Day 4: Champex - Col de Mille Pass - Cabane de Brunet

Trails in the Bagnes Valley
Trails in the Bagnes Valley

Start your morning on the bus to Orsières, then transfer to another bus to Chadonne, where your hiking begins.  Climb to Col de Mille Pass and the foot of Mt. Brulé, high above the Verbier Swiss ski resort (Switzerland's biggest and most famous resort). There's a small mountain hut here where you can enjoy lunch and take in the views of the surrounding peaks, including the glaciated 12,034 ft (3,668 m) high Petit Combin. 

From here, descend leisurely into the Bagnes Valley, winding along the mountainside to the Brunet Hut, where you'll spend the night.

Elevation change: +3,445 feet (1,050 m), -1,312  feet (400 m)
Hiking time: 5 hours

Day 5: Cabane de Brunet - Fionnay - Louvie Hut

Marmot in the alps
Marmot in the alps

For an exciting change of pace, today's hike starts off heading downhill. Once you reach the bottom of Val de Bagnes, though, that will change, as you head toward the upper end of the valley and through several hamlets until you reach Fionnay.

From Fionnay, hike up the west-facing slopes above the village on a direct—but steep—path to the Louvie Hut. This lakeside hut is where you'll retire for the evening. From here, you can take in perfect views of the Grand Combin's glaciated north face (and keep an eye out for marmots, who live in the high-elevation rocky terrain). 

Elevation change:  +2,953 feet (900 m), -2,625 feet (800 m)
Hiking time: 5 hours

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Day 6: Louvie Hut - Col de la Louvie & Col de Prafleuri Pass - Prafleuri Hut

Alpine bluebell
Alpine bluebell

Take a rarely traveled section of trail today through the mineral topography of the high alpine environment. One of today's highlights includes hiking at the foot of Bec des Rosses, whose north face hosts Verbier's famed ski freeride competition. As you reach the foot of the glaciers that descend from the summit of Rosablanche Peak, you'll cross the Col de Louvie and Col de Prafleuri passes. 

This section of trail is well-known, with its endpoints considered two "capitals of the Alps." This section is a large rocky desert, due to glacial retreat upslope. Vegetation is scarce here, with the exception of tiny colorful alpine flowers adapted to the harsh climate. 

From here, descend to Prafleuri Hut for the night.

Elevation change: +3,182 feet (970 m), -1,837 feet (560 m)
Hiking time: 6 hours

Day 7: Prafleuri Hut - Col des Roux & Col de Riedmatten Pass - Arolla

Arolla pine forest
Arolla pine forest

Get an early start to ascend to Col des Roux Pass this morning. You'll follow a balcony trail above Lac des Dix (a 745 ft (227 m) deep lake formed by the Grande Dixence Dam) to reach the foot of your next ascent, this time up to Col de Riedmatten Pass. The pass ends in a gully, with hand cables installed alongside the trail for safety.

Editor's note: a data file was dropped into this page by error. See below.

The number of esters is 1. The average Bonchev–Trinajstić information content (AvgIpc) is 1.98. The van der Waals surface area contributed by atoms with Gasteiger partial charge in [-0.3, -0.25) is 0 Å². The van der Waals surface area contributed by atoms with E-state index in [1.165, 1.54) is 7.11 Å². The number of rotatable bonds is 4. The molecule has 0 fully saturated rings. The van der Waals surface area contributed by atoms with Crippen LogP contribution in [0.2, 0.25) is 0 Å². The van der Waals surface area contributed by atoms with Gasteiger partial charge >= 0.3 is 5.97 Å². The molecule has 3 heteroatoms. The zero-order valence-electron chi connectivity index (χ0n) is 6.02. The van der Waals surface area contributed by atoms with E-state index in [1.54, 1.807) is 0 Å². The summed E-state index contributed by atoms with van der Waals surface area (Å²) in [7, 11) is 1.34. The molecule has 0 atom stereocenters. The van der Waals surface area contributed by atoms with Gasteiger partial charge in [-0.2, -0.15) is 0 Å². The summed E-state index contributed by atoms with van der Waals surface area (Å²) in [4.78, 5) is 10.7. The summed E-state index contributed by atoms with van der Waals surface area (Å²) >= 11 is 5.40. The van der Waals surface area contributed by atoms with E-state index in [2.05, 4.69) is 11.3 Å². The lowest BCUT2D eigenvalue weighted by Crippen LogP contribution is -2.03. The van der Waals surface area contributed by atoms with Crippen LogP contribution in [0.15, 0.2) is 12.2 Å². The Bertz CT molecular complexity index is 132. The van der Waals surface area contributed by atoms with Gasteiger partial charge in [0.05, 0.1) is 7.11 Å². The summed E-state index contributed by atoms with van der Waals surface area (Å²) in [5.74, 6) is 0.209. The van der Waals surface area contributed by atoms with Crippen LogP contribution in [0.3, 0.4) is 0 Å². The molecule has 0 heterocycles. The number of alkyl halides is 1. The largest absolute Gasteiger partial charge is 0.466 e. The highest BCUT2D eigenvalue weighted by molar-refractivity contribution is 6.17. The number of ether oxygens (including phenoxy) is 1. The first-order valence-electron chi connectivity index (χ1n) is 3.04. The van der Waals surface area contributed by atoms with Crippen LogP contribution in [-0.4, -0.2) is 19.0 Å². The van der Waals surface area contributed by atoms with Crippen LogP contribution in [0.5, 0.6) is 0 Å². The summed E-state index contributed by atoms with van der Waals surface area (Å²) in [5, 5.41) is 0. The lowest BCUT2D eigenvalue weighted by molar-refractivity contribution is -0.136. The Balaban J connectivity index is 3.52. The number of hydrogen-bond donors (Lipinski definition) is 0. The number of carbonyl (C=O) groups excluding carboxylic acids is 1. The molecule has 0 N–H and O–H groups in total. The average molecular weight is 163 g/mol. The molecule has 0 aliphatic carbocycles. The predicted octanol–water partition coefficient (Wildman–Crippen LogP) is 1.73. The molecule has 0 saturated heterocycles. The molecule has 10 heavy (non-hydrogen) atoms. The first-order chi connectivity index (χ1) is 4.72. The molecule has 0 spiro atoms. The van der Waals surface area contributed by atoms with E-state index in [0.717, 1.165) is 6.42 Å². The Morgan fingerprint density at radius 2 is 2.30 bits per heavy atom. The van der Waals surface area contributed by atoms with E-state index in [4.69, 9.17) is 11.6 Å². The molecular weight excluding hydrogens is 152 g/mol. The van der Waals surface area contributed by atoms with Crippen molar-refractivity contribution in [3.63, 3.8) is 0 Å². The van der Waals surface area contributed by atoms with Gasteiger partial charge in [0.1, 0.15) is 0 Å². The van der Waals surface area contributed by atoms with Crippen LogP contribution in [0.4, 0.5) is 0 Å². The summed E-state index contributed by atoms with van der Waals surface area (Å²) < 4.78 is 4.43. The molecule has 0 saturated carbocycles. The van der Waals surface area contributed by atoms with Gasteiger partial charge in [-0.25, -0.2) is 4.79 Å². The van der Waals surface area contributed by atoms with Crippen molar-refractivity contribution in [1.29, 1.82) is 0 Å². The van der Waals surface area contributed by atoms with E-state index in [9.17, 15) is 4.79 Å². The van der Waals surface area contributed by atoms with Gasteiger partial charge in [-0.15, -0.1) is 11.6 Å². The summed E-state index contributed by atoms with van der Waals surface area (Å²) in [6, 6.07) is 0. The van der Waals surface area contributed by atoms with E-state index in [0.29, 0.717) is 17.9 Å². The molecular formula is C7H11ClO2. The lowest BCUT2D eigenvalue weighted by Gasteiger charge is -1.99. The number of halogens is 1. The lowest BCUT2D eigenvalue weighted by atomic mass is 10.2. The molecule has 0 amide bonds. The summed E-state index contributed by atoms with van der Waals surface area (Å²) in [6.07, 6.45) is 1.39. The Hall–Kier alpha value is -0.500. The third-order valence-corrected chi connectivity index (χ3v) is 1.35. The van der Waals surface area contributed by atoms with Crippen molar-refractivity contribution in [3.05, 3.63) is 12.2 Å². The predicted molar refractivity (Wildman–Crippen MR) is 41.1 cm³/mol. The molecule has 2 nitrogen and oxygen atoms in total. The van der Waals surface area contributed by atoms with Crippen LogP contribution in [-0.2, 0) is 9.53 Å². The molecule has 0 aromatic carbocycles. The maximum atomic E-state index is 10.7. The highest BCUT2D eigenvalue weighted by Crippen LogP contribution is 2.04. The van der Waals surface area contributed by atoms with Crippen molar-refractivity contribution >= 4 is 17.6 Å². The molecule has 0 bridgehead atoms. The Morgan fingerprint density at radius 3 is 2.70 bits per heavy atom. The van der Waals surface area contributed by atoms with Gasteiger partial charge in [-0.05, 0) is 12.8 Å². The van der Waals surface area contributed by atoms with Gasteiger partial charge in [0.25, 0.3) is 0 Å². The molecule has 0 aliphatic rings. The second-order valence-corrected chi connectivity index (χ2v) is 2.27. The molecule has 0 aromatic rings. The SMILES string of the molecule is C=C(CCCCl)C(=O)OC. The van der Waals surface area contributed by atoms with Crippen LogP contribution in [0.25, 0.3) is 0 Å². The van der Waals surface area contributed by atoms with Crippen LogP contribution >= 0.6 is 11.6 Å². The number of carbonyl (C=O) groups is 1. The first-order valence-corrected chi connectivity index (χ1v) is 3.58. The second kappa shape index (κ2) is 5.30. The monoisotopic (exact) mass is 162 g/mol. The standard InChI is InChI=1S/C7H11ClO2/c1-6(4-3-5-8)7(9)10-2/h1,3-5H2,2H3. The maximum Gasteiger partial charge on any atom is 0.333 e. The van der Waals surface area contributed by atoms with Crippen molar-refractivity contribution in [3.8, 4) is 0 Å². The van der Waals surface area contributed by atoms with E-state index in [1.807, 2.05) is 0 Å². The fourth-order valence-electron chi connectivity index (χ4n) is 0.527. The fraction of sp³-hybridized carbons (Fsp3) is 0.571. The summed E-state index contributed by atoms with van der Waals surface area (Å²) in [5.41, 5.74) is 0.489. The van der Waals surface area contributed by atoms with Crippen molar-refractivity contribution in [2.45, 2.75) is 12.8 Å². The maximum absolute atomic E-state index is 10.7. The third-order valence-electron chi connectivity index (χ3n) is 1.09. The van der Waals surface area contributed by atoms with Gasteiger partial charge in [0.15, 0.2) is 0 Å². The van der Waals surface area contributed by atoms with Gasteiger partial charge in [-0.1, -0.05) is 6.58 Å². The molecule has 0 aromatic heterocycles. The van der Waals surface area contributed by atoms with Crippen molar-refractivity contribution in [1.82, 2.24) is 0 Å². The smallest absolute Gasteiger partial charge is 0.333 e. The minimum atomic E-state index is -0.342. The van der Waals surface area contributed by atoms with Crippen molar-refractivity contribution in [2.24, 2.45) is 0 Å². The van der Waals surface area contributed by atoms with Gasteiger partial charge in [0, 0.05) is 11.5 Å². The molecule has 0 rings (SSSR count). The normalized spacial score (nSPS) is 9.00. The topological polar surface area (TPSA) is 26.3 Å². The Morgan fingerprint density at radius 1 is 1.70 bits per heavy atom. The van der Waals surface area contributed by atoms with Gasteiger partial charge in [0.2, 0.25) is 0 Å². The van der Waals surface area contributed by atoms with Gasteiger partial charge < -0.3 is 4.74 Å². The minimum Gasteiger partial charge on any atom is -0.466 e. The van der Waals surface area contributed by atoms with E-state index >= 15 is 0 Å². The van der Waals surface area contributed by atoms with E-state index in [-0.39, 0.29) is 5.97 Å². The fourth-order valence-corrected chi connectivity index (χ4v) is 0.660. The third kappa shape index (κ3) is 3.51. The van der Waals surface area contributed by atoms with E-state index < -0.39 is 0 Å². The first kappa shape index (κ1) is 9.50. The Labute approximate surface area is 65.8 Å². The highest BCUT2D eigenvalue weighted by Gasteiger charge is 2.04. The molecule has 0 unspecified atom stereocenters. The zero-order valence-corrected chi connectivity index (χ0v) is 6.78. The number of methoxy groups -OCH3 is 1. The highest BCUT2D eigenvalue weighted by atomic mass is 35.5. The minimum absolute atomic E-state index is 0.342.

Once you've gotten over the pass you'll hike down to Arolla in the Herens Valley, a picturesque village that gets its name from the Arolla pine. You'll spend the night here, surrounded by flower-decorated Swiss chalets and Herens cows.  

Elevation change:
+2,461 feet (750 m), -4,331 feet (1,320 m)
Hiking time: 7 hours

Day 8: Arolla - Col Torrent Pass & Lake Moiry - Zinal

Lake Autannes in the morning
Lake Autannes in the morning

Start off with a transfer to Les Haudères and Villa. Leaving Villa, you'll hike through flower-covered alpine meadows to the Col de Torrent Pass. Pass Lake Autannes and continue all the way to Lac de Moiry (another dammed lake). Once you reach the lake, you can choose whether you want to continue on foot via Corne de Sorebois or take a bus from the Moiry Dam to your evening accommodations in Zinal.

If you choose to take the bus it's worth stopping in the village of Grimentz, considered to be one of the Swiss Alps' nicest villages with dark wooden houses and hand-carved ornamentation.

Elevation change: +3,937 feet  (1,200 m), -2,198 feet (670 m)
Hiking time: 5.5 hours

Day 9: Zinal - Col de la Forcletta Pass - Grüben

Pennine Alps near Val 'd Anniviers
Pennine Alps near Val 'd Anniviers

Leave the Anniviers Valley today as you hike toward the Forcletta Ridgeline and Col de la Forcletta Pass. This scenic vantage point sits high above the pastures of Turtmanntal and the Grüben Valley, while still down the valley from the Turtmann and Brunegghorn Glaciers, giving you views of some of the area's 13,123-foot (4,000 m) peaks.